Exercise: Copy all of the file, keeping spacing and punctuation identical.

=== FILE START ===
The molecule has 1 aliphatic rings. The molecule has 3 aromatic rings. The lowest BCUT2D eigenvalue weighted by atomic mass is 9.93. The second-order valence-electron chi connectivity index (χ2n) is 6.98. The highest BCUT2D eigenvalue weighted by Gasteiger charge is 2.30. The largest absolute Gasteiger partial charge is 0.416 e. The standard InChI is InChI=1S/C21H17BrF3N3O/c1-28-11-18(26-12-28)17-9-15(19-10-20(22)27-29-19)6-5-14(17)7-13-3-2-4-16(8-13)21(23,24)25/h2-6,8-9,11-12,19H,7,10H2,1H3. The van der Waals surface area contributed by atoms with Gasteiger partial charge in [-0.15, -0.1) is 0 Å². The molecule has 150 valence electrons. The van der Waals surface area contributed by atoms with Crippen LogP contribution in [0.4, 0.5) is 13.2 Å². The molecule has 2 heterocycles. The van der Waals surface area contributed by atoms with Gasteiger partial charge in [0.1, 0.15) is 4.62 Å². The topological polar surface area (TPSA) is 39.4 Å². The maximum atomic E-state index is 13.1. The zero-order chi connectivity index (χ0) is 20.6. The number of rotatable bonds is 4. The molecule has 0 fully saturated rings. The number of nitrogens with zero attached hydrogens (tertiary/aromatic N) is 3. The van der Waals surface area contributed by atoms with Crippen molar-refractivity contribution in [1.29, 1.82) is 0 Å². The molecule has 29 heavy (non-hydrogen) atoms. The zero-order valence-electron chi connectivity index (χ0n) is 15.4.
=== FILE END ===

The molecule has 1 aliphatic rings. The molecule has 3 aromatic rings. The lowest BCUT2D eigenvalue weighted by atomic mass is 9.93. The second-order valence-electron chi connectivity index (χ2n) is 6.98. The highest BCUT2D eigenvalue weighted by Gasteiger charge is 2.30. The largest absolute Gasteiger partial charge is 0.416 e. The standard InChI is InChI=1S/C21H17BrF3N3O/c1-28-11-18(26-12-28)17-9-15(19-10-20(22)27-29-19)6-5-14(17)7-13-3-2-4-16(8-13)21(23,24)25/h2-6,8-9,11-12,19H,7,10H2,1H3. The van der Waals surface area contributed by atoms with Gasteiger partial charge in [-0.15, -0.1) is 0 Å². The molecule has 150 valence electrons. The van der Waals surface area contributed by atoms with Crippen LogP contribution in [0.4, 0.5) is 13.2 Å². The molecule has 2 heterocycles. The van der Waals surface area contributed by atoms with Gasteiger partial charge in [0.1, 0.15) is 4.62 Å². The topological polar surface area (TPSA) is 39.4 Å². The maximum atomic E-state index is 13.1. The zero-order chi connectivity index (χ0) is 20.6. The number of rotatable bonds is 4. The molecule has 0 fully saturated rings. The number of nitrogens with zero attached hydrogens (tertiary/aromatic N) is 3. The van der Waals surface area contributed by atoms with Crippen molar-refractivity contribution in [1.29, 1.82) is 0 Å². The molecule has 29 heavy (non-hydrogen) atoms. The zero-order valence-electron chi connectivity index (χ0n) is 15.4.